Heart Doctors have been engaged in a hot debate about the best type of surgery for patients who have blocked coronary arteries and diabetes. Some strongly favor the major operation called a bypass, while others prefer the less invasive angioplasty-but no one really knew which procedure was safest and most effective for people with diabetes. Now a startling new study shows that one of these procedures carries a one-third lower risk of dying! Here's the story...
Background: Cardiovascular disease is the main cause of death and disability for people with diabetes. These patients frequently require a revascularization procedure to open up blocked coronary arteries. One option, coronary artery bypass, is a major operation that requires general anesthesia, a sizable incision and an artery graft-and that carries all the risk inherent in such an invasive procedure. The second option is a less invasive angioplasty procedure, percutaneous coronary intervention (PCI), done using local anesthesia. A catheter inserted into a blood vessel in the arm or groin is threaded through to the blocked area, then a small balloon and often a stent are used to open up the coronary artery.
Recent study: To figure out which option was best, researches did a meta-analysis of eight studies that had randomly assigned adults with diabetes and coronary artery disease to either of the two treatments. In all, there were 3,612 people with diabetes included in the studies. Some of the studies also compared the type of stent-either bare metal or one coated with a drug-that was left to hold open the artery.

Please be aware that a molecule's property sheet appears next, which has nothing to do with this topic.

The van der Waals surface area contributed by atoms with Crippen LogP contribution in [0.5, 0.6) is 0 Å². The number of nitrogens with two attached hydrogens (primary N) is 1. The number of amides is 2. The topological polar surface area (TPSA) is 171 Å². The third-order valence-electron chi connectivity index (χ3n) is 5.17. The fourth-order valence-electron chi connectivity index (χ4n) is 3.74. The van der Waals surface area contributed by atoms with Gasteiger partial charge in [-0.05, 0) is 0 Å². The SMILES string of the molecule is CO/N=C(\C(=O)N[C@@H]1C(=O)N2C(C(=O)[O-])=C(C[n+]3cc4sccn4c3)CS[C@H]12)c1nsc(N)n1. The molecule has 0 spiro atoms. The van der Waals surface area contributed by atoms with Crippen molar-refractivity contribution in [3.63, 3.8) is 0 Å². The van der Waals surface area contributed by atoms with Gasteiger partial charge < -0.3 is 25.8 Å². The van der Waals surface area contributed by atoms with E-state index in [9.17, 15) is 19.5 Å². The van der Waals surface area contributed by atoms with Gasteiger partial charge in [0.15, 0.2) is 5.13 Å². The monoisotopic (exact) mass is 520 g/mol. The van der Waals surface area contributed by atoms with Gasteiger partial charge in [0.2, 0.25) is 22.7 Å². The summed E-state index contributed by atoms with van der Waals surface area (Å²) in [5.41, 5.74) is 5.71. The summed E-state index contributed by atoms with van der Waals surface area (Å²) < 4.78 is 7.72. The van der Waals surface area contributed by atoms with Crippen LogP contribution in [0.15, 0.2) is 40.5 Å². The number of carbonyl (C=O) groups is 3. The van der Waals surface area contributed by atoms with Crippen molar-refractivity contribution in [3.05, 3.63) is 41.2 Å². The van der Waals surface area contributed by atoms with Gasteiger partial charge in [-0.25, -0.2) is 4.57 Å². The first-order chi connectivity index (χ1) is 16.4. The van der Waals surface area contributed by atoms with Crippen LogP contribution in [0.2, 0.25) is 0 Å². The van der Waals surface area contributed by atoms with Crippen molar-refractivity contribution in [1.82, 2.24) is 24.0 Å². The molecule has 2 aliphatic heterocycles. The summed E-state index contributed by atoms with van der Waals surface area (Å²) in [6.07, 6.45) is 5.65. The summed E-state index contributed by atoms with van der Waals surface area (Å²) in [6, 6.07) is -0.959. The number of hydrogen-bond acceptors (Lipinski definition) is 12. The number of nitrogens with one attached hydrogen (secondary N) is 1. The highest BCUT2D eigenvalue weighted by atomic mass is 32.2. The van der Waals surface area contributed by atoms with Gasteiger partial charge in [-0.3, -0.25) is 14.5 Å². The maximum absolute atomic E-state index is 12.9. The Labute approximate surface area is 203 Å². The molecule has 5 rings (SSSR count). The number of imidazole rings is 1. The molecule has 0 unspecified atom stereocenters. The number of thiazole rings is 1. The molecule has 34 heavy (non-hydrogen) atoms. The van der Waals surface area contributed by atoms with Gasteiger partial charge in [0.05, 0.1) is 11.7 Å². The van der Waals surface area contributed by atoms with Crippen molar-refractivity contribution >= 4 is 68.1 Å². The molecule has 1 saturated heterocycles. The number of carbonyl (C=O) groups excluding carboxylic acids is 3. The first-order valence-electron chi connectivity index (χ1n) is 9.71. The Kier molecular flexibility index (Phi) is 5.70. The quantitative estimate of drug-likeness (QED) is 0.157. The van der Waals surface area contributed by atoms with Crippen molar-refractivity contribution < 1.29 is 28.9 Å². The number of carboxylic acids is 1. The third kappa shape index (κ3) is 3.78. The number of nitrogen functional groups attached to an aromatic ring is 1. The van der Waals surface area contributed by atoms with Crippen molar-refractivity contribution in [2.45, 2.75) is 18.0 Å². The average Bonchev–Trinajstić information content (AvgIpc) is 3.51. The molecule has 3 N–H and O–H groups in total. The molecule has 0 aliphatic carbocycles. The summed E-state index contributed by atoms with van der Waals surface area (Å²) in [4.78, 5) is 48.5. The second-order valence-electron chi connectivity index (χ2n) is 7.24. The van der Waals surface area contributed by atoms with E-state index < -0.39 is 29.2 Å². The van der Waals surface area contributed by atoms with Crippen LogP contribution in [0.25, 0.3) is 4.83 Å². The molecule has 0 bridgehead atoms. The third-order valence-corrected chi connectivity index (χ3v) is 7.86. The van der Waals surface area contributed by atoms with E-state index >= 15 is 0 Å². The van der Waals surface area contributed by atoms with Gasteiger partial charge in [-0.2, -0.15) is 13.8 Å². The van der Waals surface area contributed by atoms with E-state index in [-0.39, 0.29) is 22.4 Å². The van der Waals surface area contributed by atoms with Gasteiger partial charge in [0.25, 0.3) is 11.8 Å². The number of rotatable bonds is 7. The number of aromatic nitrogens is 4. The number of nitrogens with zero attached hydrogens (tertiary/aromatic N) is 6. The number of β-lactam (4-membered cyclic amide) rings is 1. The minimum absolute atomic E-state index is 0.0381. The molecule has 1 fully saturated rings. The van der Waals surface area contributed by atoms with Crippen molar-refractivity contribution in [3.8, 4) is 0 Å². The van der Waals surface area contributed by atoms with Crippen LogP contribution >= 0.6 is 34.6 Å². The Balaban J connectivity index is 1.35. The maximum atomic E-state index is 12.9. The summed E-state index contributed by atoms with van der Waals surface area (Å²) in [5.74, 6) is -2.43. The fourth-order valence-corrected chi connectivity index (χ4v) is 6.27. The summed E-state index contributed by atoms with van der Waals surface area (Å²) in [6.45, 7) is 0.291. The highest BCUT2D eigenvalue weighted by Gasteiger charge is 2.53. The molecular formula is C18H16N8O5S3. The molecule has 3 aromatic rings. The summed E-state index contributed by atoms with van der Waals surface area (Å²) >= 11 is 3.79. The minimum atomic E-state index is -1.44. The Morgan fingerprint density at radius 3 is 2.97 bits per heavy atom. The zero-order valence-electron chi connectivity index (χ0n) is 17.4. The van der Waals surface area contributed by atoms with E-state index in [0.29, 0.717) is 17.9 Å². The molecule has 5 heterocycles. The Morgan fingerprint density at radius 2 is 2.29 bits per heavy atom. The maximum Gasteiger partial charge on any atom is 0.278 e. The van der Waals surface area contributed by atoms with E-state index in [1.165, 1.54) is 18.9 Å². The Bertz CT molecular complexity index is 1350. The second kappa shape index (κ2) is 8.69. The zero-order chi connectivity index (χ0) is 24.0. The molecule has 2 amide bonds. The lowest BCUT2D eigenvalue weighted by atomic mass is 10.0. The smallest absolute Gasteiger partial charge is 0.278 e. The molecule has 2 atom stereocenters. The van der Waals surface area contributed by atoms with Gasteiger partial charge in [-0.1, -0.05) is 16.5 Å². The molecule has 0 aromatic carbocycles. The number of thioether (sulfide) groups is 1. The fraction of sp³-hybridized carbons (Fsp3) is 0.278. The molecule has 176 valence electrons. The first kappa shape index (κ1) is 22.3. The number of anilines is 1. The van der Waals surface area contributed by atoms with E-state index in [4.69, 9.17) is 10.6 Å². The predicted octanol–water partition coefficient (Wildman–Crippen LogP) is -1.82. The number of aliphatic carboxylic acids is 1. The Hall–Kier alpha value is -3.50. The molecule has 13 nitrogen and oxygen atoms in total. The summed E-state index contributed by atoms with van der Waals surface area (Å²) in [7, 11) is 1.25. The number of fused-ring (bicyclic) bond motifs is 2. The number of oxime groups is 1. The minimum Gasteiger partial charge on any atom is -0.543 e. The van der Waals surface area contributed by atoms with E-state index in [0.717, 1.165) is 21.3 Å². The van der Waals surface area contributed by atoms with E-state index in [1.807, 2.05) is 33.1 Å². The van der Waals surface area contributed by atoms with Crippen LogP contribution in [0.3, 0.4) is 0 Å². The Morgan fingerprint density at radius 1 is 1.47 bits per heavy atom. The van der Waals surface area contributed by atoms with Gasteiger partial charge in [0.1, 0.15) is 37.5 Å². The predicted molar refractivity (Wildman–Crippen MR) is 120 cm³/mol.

Startling result: The odds of dying within five years were 33% lower for diabetes patients who had the bypass operation rather than the angioplasty (no matter whether the angioplasty included a bare stent or a drug coated stent) Those results held even after adjusting for other risk factors and the number of affected arteries.
Possible reason: People with diabetes tend to have more widespread and rapidly progressing coronary disease than people without diabetes. With a bypass, which grafts a healthy artery from elsewhere in the body to create a new path for blood to flow to the heart, the surgeon can literally "pass by" several dangerously narrowed and/or potentially vulnerable areas of the damaged original artery all at once-whereas a stent fixes only one spot.
It is worth noting that the bypass patients did have a somewhat higher risk for nonfatal strokes than the angioplasty patients did, though this may have been related to the fact that far fewer bypass patients used anticlotting medication after their procedures.
Important: If you have diabetes and are facing a revascularization procedure, be sure to discuss this recent study with your cardiologist. If he/she still favors angioplasty, it would be wise to get a second opinion. Note that the type of specialist you see may affect the recommendation you are given, because cardiologists can perform angioplasties, whereas bypasses must be performed by cardiac surgeons. Ideally, you would be under the care of a team of physicians that includes both types of specialist-so that they can work together to advise you on the most appropriate option for you.